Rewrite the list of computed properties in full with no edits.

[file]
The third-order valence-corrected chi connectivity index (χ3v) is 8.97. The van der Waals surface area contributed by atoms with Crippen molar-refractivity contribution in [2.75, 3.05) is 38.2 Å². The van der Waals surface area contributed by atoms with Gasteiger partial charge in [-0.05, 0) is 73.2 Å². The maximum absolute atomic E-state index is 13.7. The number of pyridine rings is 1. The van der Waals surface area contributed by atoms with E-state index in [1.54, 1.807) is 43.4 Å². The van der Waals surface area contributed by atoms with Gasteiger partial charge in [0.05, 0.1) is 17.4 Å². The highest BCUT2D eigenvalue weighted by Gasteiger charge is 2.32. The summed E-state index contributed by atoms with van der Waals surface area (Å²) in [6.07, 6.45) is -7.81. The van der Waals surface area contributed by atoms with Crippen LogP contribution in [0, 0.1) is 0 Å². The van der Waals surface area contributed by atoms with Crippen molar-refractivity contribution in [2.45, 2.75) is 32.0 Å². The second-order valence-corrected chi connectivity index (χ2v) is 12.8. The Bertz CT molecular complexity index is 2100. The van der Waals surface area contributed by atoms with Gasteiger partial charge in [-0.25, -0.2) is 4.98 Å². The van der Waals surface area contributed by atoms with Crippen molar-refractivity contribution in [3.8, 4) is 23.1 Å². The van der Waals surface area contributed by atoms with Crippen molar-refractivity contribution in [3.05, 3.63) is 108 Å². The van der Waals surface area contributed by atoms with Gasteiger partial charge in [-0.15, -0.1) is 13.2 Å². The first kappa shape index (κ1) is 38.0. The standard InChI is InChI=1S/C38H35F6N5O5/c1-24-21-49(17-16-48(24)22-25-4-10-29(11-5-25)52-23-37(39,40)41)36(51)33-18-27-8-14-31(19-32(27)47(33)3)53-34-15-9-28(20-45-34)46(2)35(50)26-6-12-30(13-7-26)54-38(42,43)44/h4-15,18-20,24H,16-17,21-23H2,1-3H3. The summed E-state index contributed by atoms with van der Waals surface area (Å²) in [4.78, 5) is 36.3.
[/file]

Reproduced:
The third-order valence-corrected chi connectivity index (χ3v) is 8.97. The van der Waals surface area contributed by atoms with Crippen molar-refractivity contribution in [2.75, 3.05) is 38.2 Å². The van der Waals surface area contributed by atoms with Gasteiger partial charge in [-0.05, 0) is 73.2 Å². The maximum absolute atomic E-state index is 13.7. The number of pyridine rings is 1. The van der Waals surface area contributed by atoms with E-state index in [1.54, 1.807) is 43.4 Å². The van der Waals surface area contributed by atoms with Gasteiger partial charge in [0.05, 0.1) is 17.4 Å². The highest BCUT2D eigenvalue weighted by Gasteiger charge is 2.32. The summed E-state index contributed by atoms with van der Waals surface area (Å²) in [6.07, 6.45) is -7.81. The van der Waals surface area contributed by atoms with Crippen LogP contribution in [0, 0.1) is 0 Å². The van der Waals surface area contributed by atoms with Crippen molar-refractivity contribution in [2.45, 2.75) is 32.0 Å². The second-order valence-corrected chi connectivity index (χ2v) is 12.8. The Bertz CT molecular complexity index is 2100. The van der Waals surface area contributed by atoms with Gasteiger partial charge in [-0.25, -0.2) is 4.98 Å². The van der Waals surface area contributed by atoms with Crippen molar-refractivity contribution in [3.8, 4) is 23.1 Å². The van der Waals surface area contributed by atoms with Crippen molar-refractivity contribution in [3.05, 3.63) is 108 Å². The van der Waals surface area contributed by atoms with Gasteiger partial charge in [-0.15, -0.1) is 13.2 Å². The first kappa shape index (κ1) is 38.0. The standard InChI is InChI=1S/C38H35F6N5O5/c1-24-21-49(17-16-48(24)22-25-4-10-29(11-5-25)52-23-37(39,40)41)36(51)33-18-27-8-14-31(19-32(27)47(33)3)53-34-15-9-28(20-45-34)46(2)35(50)26-6-12-30(13-7-26)54-38(42,43)44/h4-15,18-20,24H,16-17,21-23H2,1-3H3. The summed E-state index contributed by atoms with van der Waals surface area (Å²) in [4.78, 5) is 36.3.